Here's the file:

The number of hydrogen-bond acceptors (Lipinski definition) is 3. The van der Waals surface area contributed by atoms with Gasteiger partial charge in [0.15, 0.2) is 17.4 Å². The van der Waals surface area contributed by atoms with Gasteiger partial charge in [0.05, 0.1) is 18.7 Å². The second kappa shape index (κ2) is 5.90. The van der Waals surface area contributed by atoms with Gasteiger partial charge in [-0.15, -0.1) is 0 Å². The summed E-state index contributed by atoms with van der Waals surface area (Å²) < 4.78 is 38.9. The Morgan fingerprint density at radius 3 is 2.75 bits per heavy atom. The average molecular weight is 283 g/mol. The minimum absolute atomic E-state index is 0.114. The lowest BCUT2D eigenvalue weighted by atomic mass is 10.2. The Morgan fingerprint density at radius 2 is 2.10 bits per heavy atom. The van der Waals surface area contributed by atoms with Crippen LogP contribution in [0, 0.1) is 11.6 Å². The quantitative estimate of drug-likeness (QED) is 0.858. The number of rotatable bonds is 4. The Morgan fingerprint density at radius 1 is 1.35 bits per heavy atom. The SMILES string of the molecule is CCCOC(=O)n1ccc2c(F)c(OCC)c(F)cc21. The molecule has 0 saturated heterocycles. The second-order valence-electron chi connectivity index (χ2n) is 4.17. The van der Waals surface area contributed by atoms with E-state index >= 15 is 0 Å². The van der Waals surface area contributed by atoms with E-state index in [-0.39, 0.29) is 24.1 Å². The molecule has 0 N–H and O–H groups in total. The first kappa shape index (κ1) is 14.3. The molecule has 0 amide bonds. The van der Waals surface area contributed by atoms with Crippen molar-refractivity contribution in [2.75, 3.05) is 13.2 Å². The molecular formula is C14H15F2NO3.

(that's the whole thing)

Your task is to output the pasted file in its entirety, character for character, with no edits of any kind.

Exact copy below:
The number of hydrogen-bond acceptors (Lipinski definition) is 3. The van der Waals surface area contributed by atoms with Gasteiger partial charge in [0.15, 0.2) is 17.4 Å². The van der Waals surface area contributed by atoms with Gasteiger partial charge in [0.05, 0.1) is 18.7 Å². The second kappa shape index (κ2) is 5.90. The van der Waals surface area contributed by atoms with Gasteiger partial charge in [-0.15, -0.1) is 0 Å². The summed E-state index contributed by atoms with van der Waals surface area (Å²) < 4.78 is 38.9. The Morgan fingerprint density at radius 3 is 2.75 bits per heavy atom. The average molecular weight is 283 g/mol. The minimum absolute atomic E-state index is 0.114. The lowest BCUT2D eigenvalue weighted by atomic mass is 10.2. The Morgan fingerprint density at radius 2 is 2.10 bits per heavy atom. The van der Waals surface area contributed by atoms with Crippen LogP contribution in [0, 0.1) is 11.6 Å². The quantitative estimate of drug-likeness (QED) is 0.858. The number of rotatable bonds is 4. The Morgan fingerprint density at radius 1 is 1.35 bits per heavy atom. The SMILES string of the molecule is CCCOC(=O)n1ccc2c(F)c(OCC)c(F)cc21. The molecule has 0 saturated heterocycles. The second-order valence-electron chi connectivity index (χ2n) is 4.17. The van der Waals surface area contributed by atoms with E-state index >= 15 is 0 Å². The van der Waals surface area contributed by atoms with E-state index in [-0.39, 0.29) is 24.1 Å². The molecule has 0 N–H and O–H groups in total. The first kappa shape index (κ1) is 14.3. The molecule has 0 amide bonds. The van der Waals surface area contributed by atoms with Crippen molar-refractivity contribution in [2.75, 3.05) is 13.2 Å². The molecular formula is C14H15F2NO3.